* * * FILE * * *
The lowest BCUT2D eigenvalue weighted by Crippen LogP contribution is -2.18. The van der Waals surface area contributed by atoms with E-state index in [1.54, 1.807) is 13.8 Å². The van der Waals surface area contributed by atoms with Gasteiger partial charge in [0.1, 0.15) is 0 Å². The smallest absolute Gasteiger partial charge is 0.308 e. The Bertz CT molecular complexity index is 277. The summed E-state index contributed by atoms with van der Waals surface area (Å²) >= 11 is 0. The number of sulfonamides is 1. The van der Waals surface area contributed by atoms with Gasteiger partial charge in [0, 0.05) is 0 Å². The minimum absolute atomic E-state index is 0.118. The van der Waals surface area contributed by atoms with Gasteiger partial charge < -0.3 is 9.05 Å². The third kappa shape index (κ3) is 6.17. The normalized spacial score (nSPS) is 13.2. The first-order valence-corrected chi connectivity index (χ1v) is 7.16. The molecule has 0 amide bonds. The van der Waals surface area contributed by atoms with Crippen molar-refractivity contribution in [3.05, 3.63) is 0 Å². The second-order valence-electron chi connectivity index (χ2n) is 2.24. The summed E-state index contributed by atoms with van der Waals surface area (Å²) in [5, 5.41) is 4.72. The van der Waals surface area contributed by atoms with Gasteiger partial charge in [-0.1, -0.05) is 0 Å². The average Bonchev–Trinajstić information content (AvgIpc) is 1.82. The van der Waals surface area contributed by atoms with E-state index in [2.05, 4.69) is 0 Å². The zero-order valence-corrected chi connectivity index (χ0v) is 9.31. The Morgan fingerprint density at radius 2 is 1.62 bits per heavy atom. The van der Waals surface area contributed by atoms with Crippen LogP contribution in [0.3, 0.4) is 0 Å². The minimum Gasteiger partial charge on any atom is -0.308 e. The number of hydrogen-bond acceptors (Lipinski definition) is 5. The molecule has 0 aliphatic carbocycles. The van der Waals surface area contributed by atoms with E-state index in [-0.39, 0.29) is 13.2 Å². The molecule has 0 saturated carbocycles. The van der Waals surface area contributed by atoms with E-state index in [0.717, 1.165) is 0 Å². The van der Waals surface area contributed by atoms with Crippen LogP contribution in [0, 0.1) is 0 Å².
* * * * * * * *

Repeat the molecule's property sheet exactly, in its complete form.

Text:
The lowest BCUT2D eigenvalue weighted by Crippen LogP contribution is -2.18. The van der Waals surface area contributed by atoms with E-state index in [1.54, 1.807) is 13.8 Å². The van der Waals surface area contributed by atoms with Gasteiger partial charge in [0.1, 0.15) is 0 Å². The smallest absolute Gasteiger partial charge is 0.308 e. The Bertz CT molecular complexity index is 277. The summed E-state index contributed by atoms with van der Waals surface area (Å²) >= 11 is 0. The number of sulfonamides is 1. The van der Waals surface area contributed by atoms with Gasteiger partial charge in [0, 0.05) is 0 Å². The minimum absolute atomic E-state index is 0.118. The van der Waals surface area contributed by atoms with Gasteiger partial charge < -0.3 is 9.05 Å². The third kappa shape index (κ3) is 6.17. The normalized spacial score (nSPS) is 13.2. The first-order valence-corrected chi connectivity index (χ1v) is 7.16. The molecule has 0 amide bonds. The van der Waals surface area contributed by atoms with Crippen molar-refractivity contribution in [3.05, 3.63) is 0 Å². The second-order valence-electron chi connectivity index (χ2n) is 2.24. The summed E-state index contributed by atoms with van der Waals surface area (Å²) in [5, 5.41) is 4.72. The van der Waals surface area contributed by atoms with Gasteiger partial charge in [-0.1, -0.05) is 0 Å². The average Bonchev–Trinajstić information content (AvgIpc) is 1.82. The van der Waals surface area contributed by atoms with E-state index in [2.05, 4.69) is 0 Å². The zero-order valence-corrected chi connectivity index (χ0v) is 9.31. The Morgan fingerprint density at radius 2 is 1.62 bits per heavy atom. The van der Waals surface area contributed by atoms with Crippen LogP contribution in [0.3, 0.4) is 0 Å². The minimum Gasteiger partial charge on any atom is -0.308 e. The number of hydrogen-bond acceptors (Lipinski definition) is 5. The molecule has 0 aliphatic carbocycles. The van der Waals surface area contributed by atoms with E-state index in [-0.39, 0.29) is 13.2 Å². The molecule has 0 saturated carbocycles. The van der Waals surface area contributed by atoms with E-state index in [0.717, 1.165) is 0 Å². The van der Waals surface area contributed by atoms with Crippen LogP contribution in [0, 0.1) is 0 Å².